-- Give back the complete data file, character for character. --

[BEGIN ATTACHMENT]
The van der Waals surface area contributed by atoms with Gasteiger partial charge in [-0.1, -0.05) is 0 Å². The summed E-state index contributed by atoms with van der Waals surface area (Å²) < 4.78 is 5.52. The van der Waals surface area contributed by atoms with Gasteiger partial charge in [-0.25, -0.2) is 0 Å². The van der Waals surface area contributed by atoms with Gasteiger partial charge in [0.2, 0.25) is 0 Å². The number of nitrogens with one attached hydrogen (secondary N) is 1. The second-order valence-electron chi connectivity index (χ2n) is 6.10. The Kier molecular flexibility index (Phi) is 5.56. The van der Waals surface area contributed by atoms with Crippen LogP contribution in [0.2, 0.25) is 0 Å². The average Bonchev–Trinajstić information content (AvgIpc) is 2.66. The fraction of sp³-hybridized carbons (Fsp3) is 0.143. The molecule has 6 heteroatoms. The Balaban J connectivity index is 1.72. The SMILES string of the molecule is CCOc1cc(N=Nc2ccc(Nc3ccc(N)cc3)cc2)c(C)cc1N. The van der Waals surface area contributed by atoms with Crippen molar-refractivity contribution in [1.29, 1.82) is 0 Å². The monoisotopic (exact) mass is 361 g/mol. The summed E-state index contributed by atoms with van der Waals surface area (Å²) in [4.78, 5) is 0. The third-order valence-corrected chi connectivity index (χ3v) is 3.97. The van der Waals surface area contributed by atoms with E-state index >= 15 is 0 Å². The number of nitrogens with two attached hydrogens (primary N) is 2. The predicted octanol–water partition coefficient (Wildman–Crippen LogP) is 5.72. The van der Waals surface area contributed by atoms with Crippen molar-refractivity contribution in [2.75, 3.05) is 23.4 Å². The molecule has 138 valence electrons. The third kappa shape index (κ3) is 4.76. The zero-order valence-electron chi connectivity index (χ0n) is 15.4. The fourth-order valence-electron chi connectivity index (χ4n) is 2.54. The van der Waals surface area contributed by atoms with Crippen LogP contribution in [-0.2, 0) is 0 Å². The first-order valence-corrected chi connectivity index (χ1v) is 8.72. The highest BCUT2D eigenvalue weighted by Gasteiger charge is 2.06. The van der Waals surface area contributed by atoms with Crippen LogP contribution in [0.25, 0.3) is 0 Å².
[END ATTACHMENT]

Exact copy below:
The van der Waals surface area contributed by atoms with Gasteiger partial charge in [-0.1, -0.05) is 0 Å². The summed E-state index contributed by atoms with van der Waals surface area (Å²) < 4.78 is 5.52. The van der Waals surface area contributed by atoms with Gasteiger partial charge in [-0.25, -0.2) is 0 Å². The van der Waals surface area contributed by atoms with Gasteiger partial charge in [0.2, 0.25) is 0 Å². The number of nitrogens with one attached hydrogen (secondary N) is 1. The second-order valence-electron chi connectivity index (χ2n) is 6.10. The Kier molecular flexibility index (Phi) is 5.56. The van der Waals surface area contributed by atoms with Crippen LogP contribution in [0.2, 0.25) is 0 Å². The average Bonchev–Trinajstić information content (AvgIpc) is 2.66. The fraction of sp³-hybridized carbons (Fsp3) is 0.143. The molecule has 6 heteroatoms. The Balaban J connectivity index is 1.72. The SMILES string of the molecule is CCOc1cc(N=Nc2ccc(Nc3ccc(N)cc3)cc2)c(C)cc1N. The van der Waals surface area contributed by atoms with Crippen molar-refractivity contribution in [1.29, 1.82) is 0 Å². The monoisotopic (exact) mass is 361 g/mol. The summed E-state index contributed by atoms with van der Waals surface area (Å²) in [4.78, 5) is 0. The third-order valence-corrected chi connectivity index (χ3v) is 3.97. The van der Waals surface area contributed by atoms with E-state index >= 15 is 0 Å². The number of nitrogens with two attached hydrogens (primary N) is 2. The predicted octanol–water partition coefficient (Wildman–Crippen LogP) is 5.72. The van der Waals surface area contributed by atoms with Crippen molar-refractivity contribution in [2.75, 3.05) is 23.4 Å². The molecule has 138 valence electrons. The third kappa shape index (κ3) is 4.76. The zero-order valence-electron chi connectivity index (χ0n) is 15.4. The fourth-order valence-electron chi connectivity index (χ4n) is 2.54. The van der Waals surface area contributed by atoms with Crippen LogP contribution in [-0.2, 0) is 0 Å². The first-order valence-corrected chi connectivity index (χ1v) is 8.72. The highest BCUT2D eigenvalue weighted by Gasteiger charge is 2.06. The van der Waals surface area contributed by atoms with Crippen LogP contribution in [0.25, 0.3) is 0 Å².